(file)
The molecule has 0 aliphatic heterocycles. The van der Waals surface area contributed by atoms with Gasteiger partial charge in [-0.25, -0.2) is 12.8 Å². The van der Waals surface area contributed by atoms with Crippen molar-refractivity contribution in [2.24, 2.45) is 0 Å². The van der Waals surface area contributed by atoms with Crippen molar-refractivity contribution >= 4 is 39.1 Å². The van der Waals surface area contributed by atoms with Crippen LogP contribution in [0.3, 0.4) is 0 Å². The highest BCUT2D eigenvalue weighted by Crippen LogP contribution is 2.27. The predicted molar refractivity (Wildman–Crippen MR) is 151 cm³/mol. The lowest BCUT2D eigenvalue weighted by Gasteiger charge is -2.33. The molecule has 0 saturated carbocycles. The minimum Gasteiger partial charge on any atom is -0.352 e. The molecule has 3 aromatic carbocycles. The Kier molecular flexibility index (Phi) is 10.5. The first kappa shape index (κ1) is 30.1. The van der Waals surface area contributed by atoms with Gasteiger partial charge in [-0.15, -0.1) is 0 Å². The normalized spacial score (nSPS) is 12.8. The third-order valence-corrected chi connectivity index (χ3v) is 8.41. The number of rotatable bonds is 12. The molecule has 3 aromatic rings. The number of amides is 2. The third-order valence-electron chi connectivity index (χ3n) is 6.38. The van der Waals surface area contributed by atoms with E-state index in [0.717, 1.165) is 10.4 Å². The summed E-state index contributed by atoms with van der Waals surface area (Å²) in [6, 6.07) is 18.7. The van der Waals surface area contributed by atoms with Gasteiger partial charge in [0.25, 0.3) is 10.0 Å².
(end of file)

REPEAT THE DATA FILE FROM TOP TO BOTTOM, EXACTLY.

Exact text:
The molecule has 0 aliphatic heterocycles. The van der Waals surface area contributed by atoms with Gasteiger partial charge in [-0.25, -0.2) is 12.8 Å². The van der Waals surface area contributed by atoms with Crippen molar-refractivity contribution in [2.24, 2.45) is 0 Å². The van der Waals surface area contributed by atoms with Crippen molar-refractivity contribution >= 4 is 39.1 Å². The van der Waals surface area contributed by atoms with Crippen LogP contribution in [0.3, 0.4) is 0 Å². The highest BCUT2D eigenvalue weighted by Crippen LogP contribution is 2.27. The predicted molar refractivity (Wildman–Crippen MR) is 151 cm³/mol. The lowest BCUT2D eigenvalue weighted by Gasteiger charge is -2.33. The molecule has 0 saturated carbocycles. The minimum Gasteiger partial charge on any atom is -0.352 e. The molecule has 3 aromatic carbocycles. The Kier molecular flexibility index (Phi) is 10.5. The first kappa shape index (κ1) is 30.1. The van der Waals surface area contributed by atoms with Gasteiger partial charge in [-0.15, -0.1) is 0 Å². The normalized spacial score (nSPS) is 12.8. The third-order valence-corrected chi connectivity index (χ3v) is 8.41. The number of rotatable bonds is 12. The molecule has 3 aromatic rings. The number of amides is 2. The third-order valence-electron chi connectivity index (χ3n) is 6.38. The van der Waals surface area contributed by atoms with E-state index in [0.717, 1.165) is 10.4 Å². The summed E-state index contributed by atoms with van der Waals surface area (Å²) in [6, 6.07) is 18.7. The van der Waals surface area contributed by atoms with Gasteiger partial charge in [0.25, 0.3) is 10.0 Å².